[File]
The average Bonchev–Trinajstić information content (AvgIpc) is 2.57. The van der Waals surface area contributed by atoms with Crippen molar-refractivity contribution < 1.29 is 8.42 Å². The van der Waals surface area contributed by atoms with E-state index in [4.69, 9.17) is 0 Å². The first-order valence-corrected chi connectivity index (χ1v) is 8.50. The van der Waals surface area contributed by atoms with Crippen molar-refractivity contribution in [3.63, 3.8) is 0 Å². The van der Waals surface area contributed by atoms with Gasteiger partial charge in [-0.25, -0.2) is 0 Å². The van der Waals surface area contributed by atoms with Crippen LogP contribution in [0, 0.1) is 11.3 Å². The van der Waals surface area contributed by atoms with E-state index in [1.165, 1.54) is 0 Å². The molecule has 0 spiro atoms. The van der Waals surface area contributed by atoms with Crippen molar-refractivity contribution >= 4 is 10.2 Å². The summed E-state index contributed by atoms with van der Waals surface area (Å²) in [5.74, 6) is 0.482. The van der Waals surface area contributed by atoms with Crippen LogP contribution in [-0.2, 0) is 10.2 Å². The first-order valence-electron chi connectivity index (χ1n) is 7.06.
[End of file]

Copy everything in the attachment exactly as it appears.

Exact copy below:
The average Bonchev–Trinajstić information content (AvgIpc) is 2.57. The van der Waals surface area contributed by atoms with Crippen molar-refractivity contribution < 1.29 is 8.42 Å². The van der Waals surface area contributed by atoms with E-state index in [4.69, 9.17) is 0 Å². The first-order valence-corrected chi connectivity index (χ1v) is 8.50. The van der Waals surface area contributed by atoms with Crippen molar-refractivity contribution in [3.63, 3.8) is 0 Å². The van der Waals surface area contributed by atoms with Gasteiger partial charge in [-0.25, -0.2) is 0 Å². The van der Waals surface area contributed by atoms with Crippen LogP contribution in [0, 0.1) is 11.3 Å². The van der Waals surface area contributed by atoms with E-state index in [1.165, 1.54) is 0 Å². The molecule has 0 spiro atoms. The van der Waals surface area contributed by atoms with Crippen molar-refractivity contribution >= 4 is 10.2 Å². The summed E-state index contributed by atoms with van der Waals surface area (Å²) in [5.74, 6) is 0.482. The van der Waals surface area contributed by atoms with Crippen LogP contribution in [-0.2, 0) is 10.2 Å². The first-order valence-electron chi connectivity index (χ1n) is 7.06.